Our government recently announced a multi-billion agreement, aided by many states attorneys general, with four American financial institutions to try to make up for the overwhelming illegal activities leading to the highest rate in housing foreclosures since the last real depression (what was so “great” about that fiasco?)

17-20. Ally Financial, CitiGroup, JPMorganChase and Wells Fargo are to pay $5 billion in cash plus $1.5 billion to borrowers in foreclosure, or $!,500-$2000 each. Another $20 billion to cut loan balances and refinance borrowers who are current but owe more than their homes are worth.
The four banks were chosen for their extensive illegal activities and because this off-law quartet handles 55% of outstanding home loans and 27 million mortgages in the country.

The agreement said that since 1210 the banks had serially submitted bogus mortgage documents to repossess homes. Other commentators have noted that since the market crash home prices have dropped 33 percent, real estate values have fallen by $7 trillion, leaving 11 million home owners with mortgages exceeding property values by $750 billion.

21. Amgen (biotechnology giant) plead guilty to illegally marketing its drugs, especially Aranesp and Epogen, which treat anemia. Amgen has already set aside $762 million to settle state and federal charges and 10 whistle-blower suits. In regulatory filings Amgen said the settlement would not disqualify it from still participating in Medicare and other federal programs, according to the NYK Times. A chutzpah award just in time for the holidays. Amgen agreed to pay $136 million in criminal fines, forfeit $14 million, with $612 million to settle civil cases. Aranesp was Amgen’s biggest product, bringing in $4 billion a year. But later studies questioned the drug’s effectiveness, with the drug bringing in only $1.55 billion in the first nine months of 2012.

22. GlaxoSmithKline earlier in the year was fined $3 billion in part for promoting anti depressants and other drugs for unapproved uses.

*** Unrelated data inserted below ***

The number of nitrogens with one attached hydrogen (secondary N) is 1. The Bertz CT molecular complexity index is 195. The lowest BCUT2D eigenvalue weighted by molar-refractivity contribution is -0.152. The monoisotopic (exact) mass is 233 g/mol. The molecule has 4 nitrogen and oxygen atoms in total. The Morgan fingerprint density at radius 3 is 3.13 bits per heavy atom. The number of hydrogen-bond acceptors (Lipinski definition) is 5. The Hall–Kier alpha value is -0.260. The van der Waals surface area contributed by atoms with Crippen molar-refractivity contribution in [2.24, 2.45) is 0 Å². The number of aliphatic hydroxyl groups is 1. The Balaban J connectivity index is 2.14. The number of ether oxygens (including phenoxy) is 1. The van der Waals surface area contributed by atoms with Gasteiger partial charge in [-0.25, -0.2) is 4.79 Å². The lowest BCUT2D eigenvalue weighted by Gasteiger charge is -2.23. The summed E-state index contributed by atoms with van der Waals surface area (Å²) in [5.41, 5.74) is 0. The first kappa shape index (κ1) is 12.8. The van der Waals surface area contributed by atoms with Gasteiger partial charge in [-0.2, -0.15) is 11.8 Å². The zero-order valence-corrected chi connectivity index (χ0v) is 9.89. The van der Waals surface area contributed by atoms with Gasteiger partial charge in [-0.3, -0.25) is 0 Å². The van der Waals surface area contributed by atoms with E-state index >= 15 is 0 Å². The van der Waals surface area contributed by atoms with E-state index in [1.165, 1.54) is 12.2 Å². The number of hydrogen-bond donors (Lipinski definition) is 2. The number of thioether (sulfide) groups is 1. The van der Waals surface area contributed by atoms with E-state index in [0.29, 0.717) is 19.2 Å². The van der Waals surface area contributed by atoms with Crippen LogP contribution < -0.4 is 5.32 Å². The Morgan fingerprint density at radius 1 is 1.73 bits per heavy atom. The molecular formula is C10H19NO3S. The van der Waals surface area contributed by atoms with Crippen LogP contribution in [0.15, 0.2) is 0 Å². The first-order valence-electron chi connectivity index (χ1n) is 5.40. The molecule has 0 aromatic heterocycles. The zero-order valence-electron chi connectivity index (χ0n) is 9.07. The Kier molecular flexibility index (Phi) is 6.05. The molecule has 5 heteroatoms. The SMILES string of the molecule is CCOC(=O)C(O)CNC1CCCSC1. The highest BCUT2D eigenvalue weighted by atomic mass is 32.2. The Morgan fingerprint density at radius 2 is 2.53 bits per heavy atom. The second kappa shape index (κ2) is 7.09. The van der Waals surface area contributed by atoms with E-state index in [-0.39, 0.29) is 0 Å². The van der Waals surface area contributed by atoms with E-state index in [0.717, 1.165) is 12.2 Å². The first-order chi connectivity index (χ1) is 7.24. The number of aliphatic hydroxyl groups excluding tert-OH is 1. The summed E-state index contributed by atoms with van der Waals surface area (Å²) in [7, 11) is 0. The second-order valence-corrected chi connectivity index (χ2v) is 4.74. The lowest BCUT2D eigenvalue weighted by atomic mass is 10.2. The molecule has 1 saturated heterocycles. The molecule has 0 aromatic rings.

23-And finally, in what looks like a sure-fire Pulitzer for the NYK Times. In a devastating article on 12/18/12 that ran a unprecedented four pages, it showed Wal-Mart using extensive bribes to build one of its major outlets on land that Mexico was supposed to keep free of commercial development due to its proximity to ancient pyramids that are considered one of the glories of early Mexican history.
I remember when the Times broke the story in April in which Wal-Mart said it had stopped its investigation of bribery in Mexico in 2006. The company c has said since then that it is investigating reports of bribery in other parts of the world.
I end this piece, and my first listing of the most wanted, by quoting a lengthy paragraph that, for the Times, is unusually accusative and written in a style that might have come out of one of Hunter Thompson’s acerbic assaults on American corporate culture:

“The Times’s examination reveals that Wal-Mart de Mexico was not the reluctant victim of a corrupt culture that insisted on bribes as the cost of doing business. Nor did it pay bribes merely to speed up routine approvals. Rather, Wal-Mart de Mexico was an aggressive and creative corrupter, offering large payoffs to get what the law otherwise prohibited. It used bribes to subvert democratic governance–public votes, open debates, transparent procedures. It used bribes to circumvent regulatory safeguards that protect Mexican citizens from unsafe construction. It used bribes to outflank rivals.”

I’ll continue this exploration early next year. I’d like to hear from folks who are immersed in what looks like a growing movement that goes beyond the Occupancy and treats these issues as the next extension of the popular uprising that culminated in substantial legislation before World War I.

I don’t mind using the internet and its access but I am at still a neo-luddite who is troubled by the senseless amount of time people seem not only enamored of but mesmerized every minute of their lives by these little machines. Alas George Orwell.